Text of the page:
identical resistors.
a) Measure the battery voltage, the voltage across RS and RL and calculate the power dissipated
in each resistor (2 marks).
b) Replace the load resistor with each of your other three resistors, repeating the calculations
from part a) in each case (2 marks).
c) Comment on which load resistor allows the maximum power to be transferred, and the
efficiency of power transfer (2 marks).
d) Is ‘maximum power transfer’ the same as ‘maximum efficiency’? Explain your answer
(4 marks).
Task 5 – Proteus simulation (10 marks)
a) Create a Proteus simulation3
as evidence (3 marks).
b) Use your simulation to repeat the chosen activity, recording all simulation results and
repeating all calculations (3 marks).
c) Discuss your findings, commenting on whether they agreed with theory, and with your
experimental results, accounting for any differences (4 marks).
3. Proteus simulation software is available in areas E + F of the David Goldman Informatics Centre. A
Proteus user guide for DC Circuits is available on SunSpace.
Task 6 – Written Report (30 marks)
You must produce an individual word processed report which gives evidence that you have
completed all required activities. This must be submitted online through SunSpace by 11.59 PM
Friday 5th February 2016.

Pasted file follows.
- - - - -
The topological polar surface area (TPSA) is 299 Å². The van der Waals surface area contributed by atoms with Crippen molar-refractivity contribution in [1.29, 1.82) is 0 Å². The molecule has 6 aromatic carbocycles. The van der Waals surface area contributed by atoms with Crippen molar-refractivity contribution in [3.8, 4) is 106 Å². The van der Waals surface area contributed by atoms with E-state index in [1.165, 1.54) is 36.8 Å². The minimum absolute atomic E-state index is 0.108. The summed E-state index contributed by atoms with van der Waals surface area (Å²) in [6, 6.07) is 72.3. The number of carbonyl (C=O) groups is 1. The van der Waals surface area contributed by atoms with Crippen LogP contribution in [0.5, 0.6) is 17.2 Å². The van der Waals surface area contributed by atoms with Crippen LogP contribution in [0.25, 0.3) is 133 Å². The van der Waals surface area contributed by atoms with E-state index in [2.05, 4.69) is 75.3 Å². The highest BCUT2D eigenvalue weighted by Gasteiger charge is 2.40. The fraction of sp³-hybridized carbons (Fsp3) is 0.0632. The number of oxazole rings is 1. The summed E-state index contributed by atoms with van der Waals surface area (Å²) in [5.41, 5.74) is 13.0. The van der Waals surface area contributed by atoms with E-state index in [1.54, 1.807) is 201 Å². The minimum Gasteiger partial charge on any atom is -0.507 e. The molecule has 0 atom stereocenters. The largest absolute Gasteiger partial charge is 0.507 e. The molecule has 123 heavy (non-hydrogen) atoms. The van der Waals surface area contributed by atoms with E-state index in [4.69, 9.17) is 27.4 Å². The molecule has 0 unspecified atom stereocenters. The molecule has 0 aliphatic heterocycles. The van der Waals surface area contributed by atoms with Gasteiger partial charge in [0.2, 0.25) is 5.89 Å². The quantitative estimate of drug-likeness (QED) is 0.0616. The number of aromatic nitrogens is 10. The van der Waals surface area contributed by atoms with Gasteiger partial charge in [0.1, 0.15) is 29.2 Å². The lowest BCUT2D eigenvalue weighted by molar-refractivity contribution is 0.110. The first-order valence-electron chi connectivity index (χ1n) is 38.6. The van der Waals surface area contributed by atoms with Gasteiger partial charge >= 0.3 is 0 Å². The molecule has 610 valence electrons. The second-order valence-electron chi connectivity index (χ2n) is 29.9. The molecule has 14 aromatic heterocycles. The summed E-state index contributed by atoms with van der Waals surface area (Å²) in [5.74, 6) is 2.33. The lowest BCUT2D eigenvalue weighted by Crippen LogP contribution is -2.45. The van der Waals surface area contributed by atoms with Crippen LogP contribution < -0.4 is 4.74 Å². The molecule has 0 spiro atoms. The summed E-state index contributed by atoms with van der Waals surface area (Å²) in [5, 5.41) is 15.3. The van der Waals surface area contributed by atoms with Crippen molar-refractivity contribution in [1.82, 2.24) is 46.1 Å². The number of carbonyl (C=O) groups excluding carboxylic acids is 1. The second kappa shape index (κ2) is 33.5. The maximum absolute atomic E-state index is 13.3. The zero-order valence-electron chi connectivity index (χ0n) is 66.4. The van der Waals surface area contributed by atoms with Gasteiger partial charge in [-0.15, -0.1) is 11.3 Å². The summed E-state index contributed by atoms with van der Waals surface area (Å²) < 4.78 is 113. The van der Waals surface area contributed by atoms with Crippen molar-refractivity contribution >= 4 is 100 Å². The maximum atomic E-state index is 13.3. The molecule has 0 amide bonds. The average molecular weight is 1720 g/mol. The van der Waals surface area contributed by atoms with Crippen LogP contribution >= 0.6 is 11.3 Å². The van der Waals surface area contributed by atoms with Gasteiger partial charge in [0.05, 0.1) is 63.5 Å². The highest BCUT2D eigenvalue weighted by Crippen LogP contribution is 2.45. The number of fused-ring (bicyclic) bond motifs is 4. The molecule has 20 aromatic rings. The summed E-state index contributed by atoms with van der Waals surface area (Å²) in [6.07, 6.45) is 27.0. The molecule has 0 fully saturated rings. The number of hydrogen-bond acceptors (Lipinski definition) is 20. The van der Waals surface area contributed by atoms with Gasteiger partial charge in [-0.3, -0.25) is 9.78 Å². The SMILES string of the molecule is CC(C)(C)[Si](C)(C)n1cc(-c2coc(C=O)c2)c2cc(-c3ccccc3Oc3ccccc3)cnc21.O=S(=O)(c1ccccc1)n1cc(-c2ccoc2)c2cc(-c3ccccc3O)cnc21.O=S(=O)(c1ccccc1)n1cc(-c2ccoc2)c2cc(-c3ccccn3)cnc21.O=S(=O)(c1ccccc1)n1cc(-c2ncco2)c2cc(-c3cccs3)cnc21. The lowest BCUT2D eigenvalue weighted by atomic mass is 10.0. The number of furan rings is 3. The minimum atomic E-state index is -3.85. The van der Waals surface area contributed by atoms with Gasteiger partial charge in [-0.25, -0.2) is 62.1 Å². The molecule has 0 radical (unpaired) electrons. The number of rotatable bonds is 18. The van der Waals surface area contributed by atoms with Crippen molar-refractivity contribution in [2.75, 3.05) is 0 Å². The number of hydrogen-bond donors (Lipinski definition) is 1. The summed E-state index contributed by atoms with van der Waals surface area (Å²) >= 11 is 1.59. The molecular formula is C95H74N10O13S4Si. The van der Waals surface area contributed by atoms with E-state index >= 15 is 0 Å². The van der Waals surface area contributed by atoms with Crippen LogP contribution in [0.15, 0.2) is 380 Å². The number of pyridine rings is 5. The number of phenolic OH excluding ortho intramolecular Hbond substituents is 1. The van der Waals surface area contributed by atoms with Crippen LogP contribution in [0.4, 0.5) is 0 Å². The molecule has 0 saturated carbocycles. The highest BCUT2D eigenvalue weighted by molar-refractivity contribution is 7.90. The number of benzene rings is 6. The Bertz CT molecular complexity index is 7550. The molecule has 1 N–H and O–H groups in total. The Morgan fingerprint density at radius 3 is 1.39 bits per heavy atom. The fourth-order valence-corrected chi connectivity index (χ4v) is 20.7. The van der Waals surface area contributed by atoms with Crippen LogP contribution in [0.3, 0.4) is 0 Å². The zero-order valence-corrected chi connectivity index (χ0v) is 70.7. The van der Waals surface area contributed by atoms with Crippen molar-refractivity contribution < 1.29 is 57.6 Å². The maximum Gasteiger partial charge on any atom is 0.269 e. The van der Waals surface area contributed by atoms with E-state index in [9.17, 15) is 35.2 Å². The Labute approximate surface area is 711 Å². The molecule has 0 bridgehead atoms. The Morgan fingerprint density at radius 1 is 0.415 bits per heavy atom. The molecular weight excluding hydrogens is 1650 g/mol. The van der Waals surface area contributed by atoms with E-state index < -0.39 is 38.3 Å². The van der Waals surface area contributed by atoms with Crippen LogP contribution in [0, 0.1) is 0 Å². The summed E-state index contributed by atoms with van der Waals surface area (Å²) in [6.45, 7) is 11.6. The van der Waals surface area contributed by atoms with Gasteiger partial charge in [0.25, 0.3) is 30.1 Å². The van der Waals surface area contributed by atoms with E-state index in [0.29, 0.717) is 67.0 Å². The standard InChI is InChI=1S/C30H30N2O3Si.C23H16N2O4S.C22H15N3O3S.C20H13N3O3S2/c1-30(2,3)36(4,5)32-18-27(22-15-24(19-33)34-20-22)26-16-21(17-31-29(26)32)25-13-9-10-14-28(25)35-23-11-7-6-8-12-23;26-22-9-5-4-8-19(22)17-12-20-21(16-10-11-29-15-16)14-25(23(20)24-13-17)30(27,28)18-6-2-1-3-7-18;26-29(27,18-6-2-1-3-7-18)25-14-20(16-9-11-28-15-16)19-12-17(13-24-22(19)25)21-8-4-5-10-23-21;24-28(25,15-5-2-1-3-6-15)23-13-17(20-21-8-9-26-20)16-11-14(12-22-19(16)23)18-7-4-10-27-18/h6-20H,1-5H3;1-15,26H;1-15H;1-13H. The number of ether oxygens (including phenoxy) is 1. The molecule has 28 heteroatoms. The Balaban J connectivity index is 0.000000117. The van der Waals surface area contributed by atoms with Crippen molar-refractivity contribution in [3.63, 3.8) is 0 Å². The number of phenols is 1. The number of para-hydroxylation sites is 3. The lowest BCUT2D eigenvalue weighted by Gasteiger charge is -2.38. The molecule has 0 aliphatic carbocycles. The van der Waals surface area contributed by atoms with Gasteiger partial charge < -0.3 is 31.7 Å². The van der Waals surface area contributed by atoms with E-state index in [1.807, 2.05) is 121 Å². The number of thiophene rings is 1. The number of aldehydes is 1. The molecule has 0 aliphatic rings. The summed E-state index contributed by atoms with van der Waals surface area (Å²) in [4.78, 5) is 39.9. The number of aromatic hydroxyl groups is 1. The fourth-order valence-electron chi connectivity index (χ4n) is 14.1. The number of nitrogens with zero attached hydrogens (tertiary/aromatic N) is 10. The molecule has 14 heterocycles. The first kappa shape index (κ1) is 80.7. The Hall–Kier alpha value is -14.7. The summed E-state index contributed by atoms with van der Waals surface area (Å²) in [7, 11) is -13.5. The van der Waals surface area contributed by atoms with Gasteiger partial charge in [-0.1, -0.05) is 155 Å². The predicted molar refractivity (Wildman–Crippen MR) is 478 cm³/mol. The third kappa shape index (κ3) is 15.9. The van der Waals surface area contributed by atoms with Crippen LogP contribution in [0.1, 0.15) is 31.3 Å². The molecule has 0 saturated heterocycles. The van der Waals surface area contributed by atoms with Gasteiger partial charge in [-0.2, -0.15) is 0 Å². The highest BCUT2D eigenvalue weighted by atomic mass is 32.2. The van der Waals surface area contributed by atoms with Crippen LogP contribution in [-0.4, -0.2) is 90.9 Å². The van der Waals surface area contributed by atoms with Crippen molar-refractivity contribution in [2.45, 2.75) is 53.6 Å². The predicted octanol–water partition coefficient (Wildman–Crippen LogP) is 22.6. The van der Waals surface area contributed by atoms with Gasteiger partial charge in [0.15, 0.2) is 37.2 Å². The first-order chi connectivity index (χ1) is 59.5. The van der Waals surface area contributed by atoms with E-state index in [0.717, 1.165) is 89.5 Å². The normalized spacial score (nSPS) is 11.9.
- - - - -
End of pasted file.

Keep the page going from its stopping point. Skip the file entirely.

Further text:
Marks will be awarded for: –
a) Appropriate report structure, use of language and style (10 marks)
b) Effective use of IT (10 marks)
c) Linking of experimental results with theory, supported by appropriate references (10 marks)
Task 7 – Electrical Health and Safety (20 marks)
As part of the practical you have been asked to give an overview of the current UK standards and
approved codes of practice that should be observed when working in the electrical laboratory. The
activities a student would be expected to carry out in the laboratory include using testing and
measuring equipment that is supplied by the mains power. Your overview should also include a
“Code of Practice” which gives brief instructions to users of the lab on how to comply with the
standards. This section of your report should be no longer than 500 words.
Marking Scheme
Resistor Colour Codes /10
Resistors in Series (Kirchhoff’s Voltage Law) /10
Resistors in Parallel (Kirchhoff’s Current Law) /10
Maximum Power Transfer Theorem /10
Proteus Simulation /10
Report Structure /10
Use of IT /10
Links to Theory, supported by References /10
Health and Safety /20
Total: ______ / 100
Appendix A – Circuit Construction Hints and Tips
Example Wiring – Series Resistor Prototype Board Circuit
Example Wiring – Parallel Resistor Prototype Board Circuit
Measuring resistance
The resistor must be disconnected from the circuit before attempting to measure resistance.
Measuring Voltage and Current
Voltage may be measured by connecting the meter in parallel with the chosen component. Voltage
is measured while the circuit is ‘live’. (The voltmeter has a very high internal resistance so should not
affect the circuit.)
Current is measured by connecting an ammeter in series with the component whose current is to be
measured. Current is measured while the circuit is live. (Caution: The ammeter has a very low
internal resistance and will be damaged if it is connected in parallel, unlike a voltmeter.)